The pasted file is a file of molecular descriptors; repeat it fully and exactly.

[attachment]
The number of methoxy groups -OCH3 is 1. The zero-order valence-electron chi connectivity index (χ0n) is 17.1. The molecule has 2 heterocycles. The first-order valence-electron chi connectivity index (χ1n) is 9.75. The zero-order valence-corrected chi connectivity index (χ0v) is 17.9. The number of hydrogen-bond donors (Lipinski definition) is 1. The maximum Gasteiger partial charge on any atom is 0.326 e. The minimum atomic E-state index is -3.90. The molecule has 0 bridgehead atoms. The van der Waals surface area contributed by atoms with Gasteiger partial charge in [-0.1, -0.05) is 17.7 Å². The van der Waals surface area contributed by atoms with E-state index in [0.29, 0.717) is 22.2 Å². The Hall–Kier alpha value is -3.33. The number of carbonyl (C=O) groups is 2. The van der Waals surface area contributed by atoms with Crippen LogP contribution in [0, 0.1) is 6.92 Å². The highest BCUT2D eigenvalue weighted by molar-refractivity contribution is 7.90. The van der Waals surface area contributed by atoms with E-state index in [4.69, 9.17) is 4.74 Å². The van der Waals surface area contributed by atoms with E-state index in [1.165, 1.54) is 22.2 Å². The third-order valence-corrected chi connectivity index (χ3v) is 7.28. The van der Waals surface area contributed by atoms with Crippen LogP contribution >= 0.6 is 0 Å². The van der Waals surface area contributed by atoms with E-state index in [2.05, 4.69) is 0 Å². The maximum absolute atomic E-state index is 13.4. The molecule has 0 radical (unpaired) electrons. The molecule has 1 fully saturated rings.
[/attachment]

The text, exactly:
The number of methoxy groups -OCH3 is 1. The zero-order valence-electron chi connectivity index (χ0n) is 17.1. The molecule has 2 heterocycles. The first-order valence-electron chi connectivity index (χ1n) is 9.75. The zero-order valence-corrected chi connectivity index (χ0v) is 17.9. The number of hydrogen-bond donors (Lipinski definition) is 1. The maximum Gasteiger partial charge on any atom is 0.326 e. The minimum atomic E-state index is -3.90. The molecule has 0 bridgehead atoms. The van der Waals surface area contributed by atoms with Gasteiger partial charge in [-0.1, -0.05) is 17.7 Å². The van der Waals surface area contributed by atoms with E-state index in [0.29, 0.717) is 22.2 Å². The Hall–Kier alpha value is -3.33. The number of carbonyl (C=O) groups is 2. The van der Waals surface area contributed by atoms with Crippen LogP contribution in [0, 0.1) is 6.92 Å². The highest BCUT2D eigenvalue weighted by molar-refractivity contribution is 7.90. The van der Waals surface area contributed by atoms with E-state index in [4.69, 9.17) is 4.74 Å². The van der Waals surface area contributed by atoms with E-state index in [1.165, 1.54) is 22.2 Å². The third-order valence-corrected chi connectivity index (χ3v) is 7.28. The van der Waals surface area contributed by atoms with Crippen LogP contribution >= 0.6 is 0 Å². The van der Waals surface area contributed by atoms with E-state index in [2.05, 4.69) is 0 Å². The maximum absolute atomic E-state index is 13.4. The molecule has 0 radical (unpaired) electrons. The molecule has 1 fully saturated rings.